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The Burning Bank Legacy

Isla Vista’s Still Active but More Slacktivist


A dumpster is lit on fire and shoved into a bank, and a rowdy mob of onlookers witness this perceived symbol of injustice burn into a charred husk. A state of emergency is called, and law enforcement goes to work attempting to wrest control of the streets back from the youthful rioters.

This is not an Arab Spring protest that got out of hand nor a clip from the latest teen dystopian film but the most turbulent chapter in the history of Santa Barbara County’s most turbulent town.

Sam Goldman

The burning of Bank of America’s Isla Vista branch on February 25, 1970, and the associated riots garnered widespread media attention and ultimately led then-Governor Ronald Reagan to declare a state of emergency and call in the National Guard. Hundreds of students were subsequently arrested for violating the imposed curfew, and a couple months later, student Kevin Moran was inadvertently shot and killed by police as he attempted to defend the provisional Bank of America from further violence.

In the years leading up to the riots, UCSB students — as well as their counterparts all around the country — witnessed a virtually unprecedented rights movement and faced a wide array of struggles and injustices. The 1964–1965 free speech movement at Berkeley helped illuminate the walls enclosing students’ freedom of expression, while the previous decade and a half’s Civil Rights Movement helped foster a sense of justice in university students. In October 1968, the occupation of North Hall by members of the Black Student Union brought about, among other reforms, the creation of the Black Studies Department. UCSB students marched in Sacramento in protest of Reagan’s regressive education policies and waged their own free-speech battles on campus.

The environmental effects of the 1969 Santa Barbara Channel oil spill, tougher UC regulations for dealing with student disruptions, anger over the police’s heavy-handed treatment of I.V. residents, and the prospect of being drafted into the Vietnam war, a conflict most students abhorred, all inflamed the community’s anger and frustration. The tipping point came when a student was beaten by police in front of hundreds of his peers as they left an on-campus speech by Chicago Seven lawyer William Kunstler; later that day, the fateful dumpster was pushed into the biggest capitalist entity in town.

While some things never change — surfing, partying, excellent Mexican food — others certainly have: There is no draft, and student–police relations, freedom of speech, and racial justice have improved to varying degrees. Considering what I.V.’s predecessors were going through nearly 46 years ago, it makes sense that these kinds of acrimonious confrontations and extreme actions are unthinkable here nowadays. (The 2014 Deltopia riot was chiefly a product of out-of-towner antagonism.)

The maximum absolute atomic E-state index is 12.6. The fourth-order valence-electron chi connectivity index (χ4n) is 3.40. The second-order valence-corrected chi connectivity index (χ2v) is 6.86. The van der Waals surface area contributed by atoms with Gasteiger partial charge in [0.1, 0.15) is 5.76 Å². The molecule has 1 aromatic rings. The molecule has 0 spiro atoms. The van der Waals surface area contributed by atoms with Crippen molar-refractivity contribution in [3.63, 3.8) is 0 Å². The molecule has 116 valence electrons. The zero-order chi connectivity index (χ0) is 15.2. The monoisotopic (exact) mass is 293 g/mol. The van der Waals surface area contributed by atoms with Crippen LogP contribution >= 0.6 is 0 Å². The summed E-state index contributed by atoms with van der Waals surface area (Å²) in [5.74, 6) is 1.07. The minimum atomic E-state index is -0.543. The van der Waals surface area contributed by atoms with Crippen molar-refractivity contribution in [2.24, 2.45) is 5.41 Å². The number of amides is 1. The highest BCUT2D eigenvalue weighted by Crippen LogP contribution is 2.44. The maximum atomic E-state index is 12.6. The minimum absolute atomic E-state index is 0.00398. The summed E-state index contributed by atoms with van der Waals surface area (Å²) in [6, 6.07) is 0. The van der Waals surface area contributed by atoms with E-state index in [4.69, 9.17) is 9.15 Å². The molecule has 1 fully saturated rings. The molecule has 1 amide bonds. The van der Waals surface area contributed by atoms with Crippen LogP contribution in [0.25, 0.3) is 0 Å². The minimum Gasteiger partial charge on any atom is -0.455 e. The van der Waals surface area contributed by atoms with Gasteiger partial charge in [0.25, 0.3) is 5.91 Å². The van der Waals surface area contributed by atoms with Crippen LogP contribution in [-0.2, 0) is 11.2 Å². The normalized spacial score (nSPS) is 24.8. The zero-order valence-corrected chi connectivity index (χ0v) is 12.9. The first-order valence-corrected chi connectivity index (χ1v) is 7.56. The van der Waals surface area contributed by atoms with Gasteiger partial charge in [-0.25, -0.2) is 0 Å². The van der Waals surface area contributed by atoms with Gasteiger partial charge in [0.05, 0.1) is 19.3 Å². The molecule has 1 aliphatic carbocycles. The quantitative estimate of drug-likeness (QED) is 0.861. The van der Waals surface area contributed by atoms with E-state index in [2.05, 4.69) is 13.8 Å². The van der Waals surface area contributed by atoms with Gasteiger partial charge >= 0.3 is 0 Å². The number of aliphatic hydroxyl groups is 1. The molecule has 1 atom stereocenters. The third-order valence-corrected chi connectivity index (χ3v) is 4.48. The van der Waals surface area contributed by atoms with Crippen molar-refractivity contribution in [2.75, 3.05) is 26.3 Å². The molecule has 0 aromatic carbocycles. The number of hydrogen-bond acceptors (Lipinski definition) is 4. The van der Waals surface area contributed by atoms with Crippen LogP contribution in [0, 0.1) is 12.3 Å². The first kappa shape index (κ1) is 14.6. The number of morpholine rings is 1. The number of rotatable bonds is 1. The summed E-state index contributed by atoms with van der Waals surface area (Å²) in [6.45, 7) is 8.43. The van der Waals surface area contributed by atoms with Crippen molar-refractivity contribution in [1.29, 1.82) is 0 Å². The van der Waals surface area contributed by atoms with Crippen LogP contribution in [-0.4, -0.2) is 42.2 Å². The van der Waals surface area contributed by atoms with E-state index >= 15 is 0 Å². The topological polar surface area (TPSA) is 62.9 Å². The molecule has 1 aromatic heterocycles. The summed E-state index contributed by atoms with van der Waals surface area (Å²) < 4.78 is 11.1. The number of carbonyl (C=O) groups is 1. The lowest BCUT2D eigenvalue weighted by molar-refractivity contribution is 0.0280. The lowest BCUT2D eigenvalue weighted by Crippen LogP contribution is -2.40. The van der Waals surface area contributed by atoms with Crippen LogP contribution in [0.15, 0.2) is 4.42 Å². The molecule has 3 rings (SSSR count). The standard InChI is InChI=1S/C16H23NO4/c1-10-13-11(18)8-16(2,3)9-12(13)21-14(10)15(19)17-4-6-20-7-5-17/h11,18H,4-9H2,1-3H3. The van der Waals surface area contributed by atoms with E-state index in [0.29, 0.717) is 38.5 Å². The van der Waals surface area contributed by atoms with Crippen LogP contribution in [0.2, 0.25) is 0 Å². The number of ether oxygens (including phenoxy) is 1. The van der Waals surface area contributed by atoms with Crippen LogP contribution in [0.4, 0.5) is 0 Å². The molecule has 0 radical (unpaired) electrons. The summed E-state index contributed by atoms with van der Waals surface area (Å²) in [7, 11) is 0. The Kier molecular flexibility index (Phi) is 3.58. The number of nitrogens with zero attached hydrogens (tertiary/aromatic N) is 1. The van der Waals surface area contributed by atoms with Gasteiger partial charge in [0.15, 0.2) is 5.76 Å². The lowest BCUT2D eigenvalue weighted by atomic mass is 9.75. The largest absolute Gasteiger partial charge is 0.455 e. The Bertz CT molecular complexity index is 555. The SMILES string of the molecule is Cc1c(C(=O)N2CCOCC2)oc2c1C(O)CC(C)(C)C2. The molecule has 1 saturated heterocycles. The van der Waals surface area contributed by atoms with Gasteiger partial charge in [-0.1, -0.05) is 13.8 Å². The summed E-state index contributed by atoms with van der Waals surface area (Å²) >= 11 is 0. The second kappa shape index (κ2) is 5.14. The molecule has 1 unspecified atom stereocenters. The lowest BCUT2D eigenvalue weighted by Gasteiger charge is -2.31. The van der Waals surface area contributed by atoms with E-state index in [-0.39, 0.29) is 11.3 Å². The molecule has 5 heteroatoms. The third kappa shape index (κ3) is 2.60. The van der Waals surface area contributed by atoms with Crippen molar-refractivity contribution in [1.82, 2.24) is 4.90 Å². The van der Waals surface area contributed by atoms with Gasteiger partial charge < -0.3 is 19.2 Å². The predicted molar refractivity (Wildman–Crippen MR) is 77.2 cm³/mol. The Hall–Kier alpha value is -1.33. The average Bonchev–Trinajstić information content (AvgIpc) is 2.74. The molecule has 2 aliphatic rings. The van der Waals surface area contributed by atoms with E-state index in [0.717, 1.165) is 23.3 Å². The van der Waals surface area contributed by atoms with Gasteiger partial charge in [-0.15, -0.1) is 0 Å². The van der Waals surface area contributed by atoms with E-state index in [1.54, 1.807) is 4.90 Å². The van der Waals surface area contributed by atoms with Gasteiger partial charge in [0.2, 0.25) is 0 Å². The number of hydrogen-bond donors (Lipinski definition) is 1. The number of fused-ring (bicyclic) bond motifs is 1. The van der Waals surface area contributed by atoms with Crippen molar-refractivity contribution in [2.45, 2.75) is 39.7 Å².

Students nowadays, however, face ballooning costs of attendance, hefty loan debts, and still combat the shadows of structural racism. While there’s still plenty of injustice to fight, these concerns don’t pose as immediate a danger to many, and students today have a wider and more effective array of channels through which to address them.

For Jorge Escobar, president of UCSB Campus Democrats, whipping up the level of activism necessary to effect change starts with making the issues relatable to students.

“When you tell them, ‘Hey, how do you feel about self-governance?’ — they’re like, ‘Uhhh, what?’” said Escobar. “And then you’re like, ‘How do you feel about parking in I.V.? Would you want to do something to change it?’ The way you present the question is probably one of the most important things.”

Current I.V. students are living in an age of unprecedentedly easy political engagement. Knocking on doors to gather signatures for a petition is often replaced with soliciting online “likes” for a Facebook page. The often-fulfilling feeling generated by what’s more pessimistically known as “slacktivism” satisfies many students’ needs for political engagement and potentially helps explain a recent drop-off in voter turnout in I.V.; while midterm election turnout from 2002–2010 averaged close to 50 percent, 2014’s saw a measly 19 percent.

I.V. residents’ knowledge that there are people tackling today’s most pressing issues — like parking — on their behalf helps to temper their political will, said Escobar. One of the starkest changes I.V.’s witnessed over the past 46 years is the sheer amount of organization — both in terms of entities like the Recreation and Park District and actions such as Das Williams’s weekly meetings to hammer out the details of the proposed community service district.

In many ways, the bank burning sparked much of the town’s organizing efforts in the decades that followed, as residents began taking it upon themselves to mend and improve the community. To wax poetic, much of today’s Isla Vista is the phoenix that arose from the smoldering remains of that symbol of an unacceptable status quo.



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